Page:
Aim 4 is to characterize PCB-induced changes by plants and their associated rhizosphere microorganisms at a contaminated site (Altavista, Virginia) and in contaminated sediments using gene sequencing and transcriptomic responses. To assess the PCB biodegradation capability of Burkholderia xenovorans strain LB400 from enrichment cultures in our lab, a biodegradation test was performed using Aroclor 1248 analytical standard, a mixture of PCB congeners.  This Aroclor mixture was chosen because its profile most closely resembles the PCB profile detected at our field site, Altavista Virginia sediment. Relative to dead cell controls, live-cell treatments with and without biphenyl added as an inducing substrate, demonstrated 40% and 43% removal of total PCB concentration, respectively, over 48h.  Furthermore, results from this biodegradation assay show that LB400 (alone) can degrade a wide spectrum of PCB congeners in the Aroclor 1248 mixture, spanning five homolog groups, up to hexachlorobiphenyls.

Recent Publications:

Mattes, T.E., J.M. Ewald, Y. Liang, A. Martinez, A. Awad, P. Richards, K.C. Hornbuckle, and J.L. Schnoor, PCB dechlorination hotspots and reductive dehalogenase genes in sediments from a contaminated wastewater lagoon. Environmental Science and Pollution Research, 2018. 25(17): p. 16376-16388. PMCID: PMC6206866.

Subramanian S, Tehrani R, Van Aken B. “Transcriptomic response of Arabidopsis thaliana exposed to hydroxylated polychlorinated biphenyls (OH-PCBs).” International journal of phytoremediation, Int J Phytoremediation. 2019 Jan 16:1-8. doi: 10.1080/15226514.2018.1523872. [Epub ahead of print]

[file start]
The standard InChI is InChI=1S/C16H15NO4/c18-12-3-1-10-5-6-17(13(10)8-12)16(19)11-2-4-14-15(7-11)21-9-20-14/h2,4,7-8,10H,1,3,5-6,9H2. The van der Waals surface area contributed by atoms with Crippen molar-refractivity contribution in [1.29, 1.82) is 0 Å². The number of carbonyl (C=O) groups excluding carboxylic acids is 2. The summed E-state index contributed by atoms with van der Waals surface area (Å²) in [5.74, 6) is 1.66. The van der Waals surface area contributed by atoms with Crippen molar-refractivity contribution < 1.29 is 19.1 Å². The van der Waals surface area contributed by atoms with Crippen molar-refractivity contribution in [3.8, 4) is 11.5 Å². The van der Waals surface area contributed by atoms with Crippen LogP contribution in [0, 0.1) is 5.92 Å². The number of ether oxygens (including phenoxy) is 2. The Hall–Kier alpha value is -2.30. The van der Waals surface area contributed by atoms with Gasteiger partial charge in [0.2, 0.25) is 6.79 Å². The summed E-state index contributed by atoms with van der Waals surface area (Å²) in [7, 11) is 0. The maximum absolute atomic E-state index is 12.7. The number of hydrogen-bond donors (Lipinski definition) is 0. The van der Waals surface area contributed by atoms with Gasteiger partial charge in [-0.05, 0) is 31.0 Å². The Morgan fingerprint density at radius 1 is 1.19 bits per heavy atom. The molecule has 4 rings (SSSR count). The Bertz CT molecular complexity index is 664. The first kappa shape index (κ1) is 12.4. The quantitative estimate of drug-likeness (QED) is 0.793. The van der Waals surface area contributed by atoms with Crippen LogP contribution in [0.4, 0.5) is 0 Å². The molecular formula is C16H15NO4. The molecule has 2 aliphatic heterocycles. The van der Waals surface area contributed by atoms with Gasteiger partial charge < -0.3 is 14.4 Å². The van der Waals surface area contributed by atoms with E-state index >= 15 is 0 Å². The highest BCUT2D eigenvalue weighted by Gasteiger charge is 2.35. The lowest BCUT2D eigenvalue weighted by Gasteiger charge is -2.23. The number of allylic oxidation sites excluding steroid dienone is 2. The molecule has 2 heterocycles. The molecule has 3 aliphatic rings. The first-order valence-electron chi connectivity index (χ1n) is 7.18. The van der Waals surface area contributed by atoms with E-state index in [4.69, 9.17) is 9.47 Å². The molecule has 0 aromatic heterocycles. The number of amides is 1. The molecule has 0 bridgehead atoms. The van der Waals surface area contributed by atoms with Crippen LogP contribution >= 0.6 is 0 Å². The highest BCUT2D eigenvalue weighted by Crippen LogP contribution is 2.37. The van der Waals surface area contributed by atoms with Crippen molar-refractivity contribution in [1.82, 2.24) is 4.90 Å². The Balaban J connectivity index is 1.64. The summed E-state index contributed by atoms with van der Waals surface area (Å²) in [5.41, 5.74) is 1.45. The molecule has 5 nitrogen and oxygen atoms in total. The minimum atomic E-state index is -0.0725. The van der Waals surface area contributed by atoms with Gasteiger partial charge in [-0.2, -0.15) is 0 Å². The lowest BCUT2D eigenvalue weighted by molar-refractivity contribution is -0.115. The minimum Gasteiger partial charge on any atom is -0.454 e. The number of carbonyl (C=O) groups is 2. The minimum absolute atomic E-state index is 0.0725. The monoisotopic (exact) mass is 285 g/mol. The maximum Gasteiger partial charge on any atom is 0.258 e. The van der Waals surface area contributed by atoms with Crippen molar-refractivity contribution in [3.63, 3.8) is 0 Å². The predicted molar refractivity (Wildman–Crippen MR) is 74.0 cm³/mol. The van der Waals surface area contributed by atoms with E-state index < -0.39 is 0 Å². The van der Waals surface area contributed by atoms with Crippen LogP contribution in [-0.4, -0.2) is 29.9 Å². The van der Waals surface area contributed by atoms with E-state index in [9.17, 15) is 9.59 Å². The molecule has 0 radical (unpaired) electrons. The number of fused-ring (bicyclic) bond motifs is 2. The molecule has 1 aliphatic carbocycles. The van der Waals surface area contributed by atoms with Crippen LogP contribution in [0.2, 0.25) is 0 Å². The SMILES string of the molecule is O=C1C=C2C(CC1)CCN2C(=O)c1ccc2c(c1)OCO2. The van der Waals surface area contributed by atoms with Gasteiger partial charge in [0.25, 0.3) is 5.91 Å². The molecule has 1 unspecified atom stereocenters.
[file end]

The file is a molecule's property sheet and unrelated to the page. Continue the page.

Xiao X, Chen B, Chen Z, Zhu L, Schnoor JL. Insight into Multiple and Multilevel Structures of Biochars and Their Potential Environmental Applications: A Critical Review. Environ Sci Technol. 2018 May 1;52(9):5027-5047. doi: 10.1021/acs.est.7b06487. PubMed PMID: 29634904; PMCID: PMC6402350.


  • Project Leader: Jerry L. Schnoor, PhD

    Dr. Schnoor will manage the project and guide the research as the Principal Investigator (PI). He has managed over $25 million of research projects since 1980, and has considerable experience as the Editor-in-Chief of Environmental Science and Technology, and serves as the Chair of the EPA-ORD Board of Scientific Counselors. Dr. Schnoor is an international leader in the field of phytoremediation, co-editor of the book Phytoremediation - Transformation and Control of Contaminants (2003), and is the PI of the W.M. Keck PhytoTechnologies Laboratory at the University of Iowa.

  • Benoit Van Aken, PhD

    Dr. Van Aken, Temple University, leads our effort in the laboratory on molecular biological methods for analysis of catabolic enzymes and metabolic pathways of plants and microorganisms in phytoremediation. He has a background in environmental biotechnology and has published several key papers in the area of metabolite identification and enzymatic pathways. Dr. Van Aken led the discovery of a new endosymbiotic bacteria living inside hybrid poplar trees which mineralizes nitramine explosive compounds, Methylobacteriumpopuli. This research was published in the International Journal of Systematics Evolutionary Microbiology and Applied and Environmental Microbiology

  • Timothy Mattes, PhD

    Associate Professor, Civil and Environmental Engineering, The University of Iowa. Tim's research interests include environmental biotechnology, oxidative biocatalysis, evolution of microbial biodegradation pathways, and the application of genomics and proteomics techniques in the study of environmentally relevant microbial communities.

  • Hans J. Lehmler, PhD

     Professor, the University of Iowa College of Public Health. Dr. Lehmler leads the ISRP Synthesis Core.